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Wednesday, April 14, 2010

Tell Me Your Secrets

I believe we get to know our heroines, heroes, villains and secondary characters as we write them. We spend time with them – hours and hours – and if we’re lucky, they reveal more of their inner selves to us. By the end of the first draft, we usually have a good idea what makes them tick. But what happens if we don’t? I like to interview the one I’m having trouble understanding.

When I say interviewing, what I really mean is having a conversation with my character in every day language. Some people have forms they complete for their heroes and heroines that ask questions such as, “What does the character want from life?” or “What flaw must the character overcome?” If I’m not talking directly to my character, this becomes a cognitive exercise rather than a creative excursion, and I often start to block.

For me, the important piece is not to think about what I want to ask or to consider my answers. The process is more free association and stream of consciousness. No sensoring. I have these discussions in my head when I’m driving, going for a run, cleaning house, grocery shopping, etc. And when my hero or heroine reveals something intriguing, it’s invigorating. Typically, I don’t write down my conversations with my characters, but recording the following interview was part of an assignment for a class. Therefore, I have some examples of how the interview goes for me. I start out with asking, "What do you want?"

First part of interview (Interviewer questions are in bold)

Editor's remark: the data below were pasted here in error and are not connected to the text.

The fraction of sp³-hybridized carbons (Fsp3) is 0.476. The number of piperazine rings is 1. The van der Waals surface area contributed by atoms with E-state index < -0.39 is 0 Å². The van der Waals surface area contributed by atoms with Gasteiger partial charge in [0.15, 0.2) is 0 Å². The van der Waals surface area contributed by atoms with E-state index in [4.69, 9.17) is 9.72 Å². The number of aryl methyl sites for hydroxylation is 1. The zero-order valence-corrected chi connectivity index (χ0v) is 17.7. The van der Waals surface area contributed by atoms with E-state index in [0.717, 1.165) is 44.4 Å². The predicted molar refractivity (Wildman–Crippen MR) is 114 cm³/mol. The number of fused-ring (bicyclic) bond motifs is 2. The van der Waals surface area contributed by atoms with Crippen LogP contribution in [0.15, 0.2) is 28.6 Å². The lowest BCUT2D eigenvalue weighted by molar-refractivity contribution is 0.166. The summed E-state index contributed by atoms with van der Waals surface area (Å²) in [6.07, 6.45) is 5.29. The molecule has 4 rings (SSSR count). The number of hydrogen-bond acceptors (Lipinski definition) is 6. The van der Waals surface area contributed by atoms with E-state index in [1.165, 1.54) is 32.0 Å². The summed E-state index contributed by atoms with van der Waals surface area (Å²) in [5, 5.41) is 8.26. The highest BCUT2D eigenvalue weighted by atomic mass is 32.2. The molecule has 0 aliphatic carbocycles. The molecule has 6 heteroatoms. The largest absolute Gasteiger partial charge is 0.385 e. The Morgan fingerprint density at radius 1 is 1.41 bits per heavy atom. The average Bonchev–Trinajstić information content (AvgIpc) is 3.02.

What do you want?
To travel the world, have an adventure.

What appeals to you about travel?
Well, you know, to see the world. Get away. Have a change of scenery.

You said to get away. What is it you’d like to get away from?
I don’t know. I’ve rarely left my aunt and uncle’s estate in the past decade.

How do you feel about their home?
I like it, I guess. It’s nice. I have some good memories.

Any bad memories associated with the estate?
Oh, sure. One of the worst, I suppose. I was here when I learned my parents died. I came for a short visit then never left. Everything changed for me.

Skipping ahead:

Sometimes people associate travel with escaping, that if they get away, everything will be different. Do you ever think about things being different?

Of course!

What would you like to have different in your life?
Well, I know I can’t have my parents back, but I wish I could have my life back like it was before they died.

How was it different?
I don’t know. More laughter, I guess. And we were together. We had fun. I had somewhere I really belonged.

Do you ever think about having your own family?
Sometimes. I’d like it really. I’ve thought about having lots of kids and having a house filled with noise.

Skipping ahead:

What qualities would you like in a husband?
Well, he’d have to let me be myself. I can’t live any longer forcing myself to be someone I’m not. I can’t be meek or quiet about everything any more. I can’t take it. I’d rather live far away in a foreign land than go back to that.

But what if he allows you to be yourself?
That would be good then.

You don’t seem so sure? What’s going through your mind?
What if I do find someone like that? I could fall in love. We could have children and then what?

I’m not sure I follow.
Well, what if my life was perfect? What if I had everything I wanted? My life was perfect at one time, but then bam.

Skipping ahead:

Are you afraid if you find happiness you will lose it again?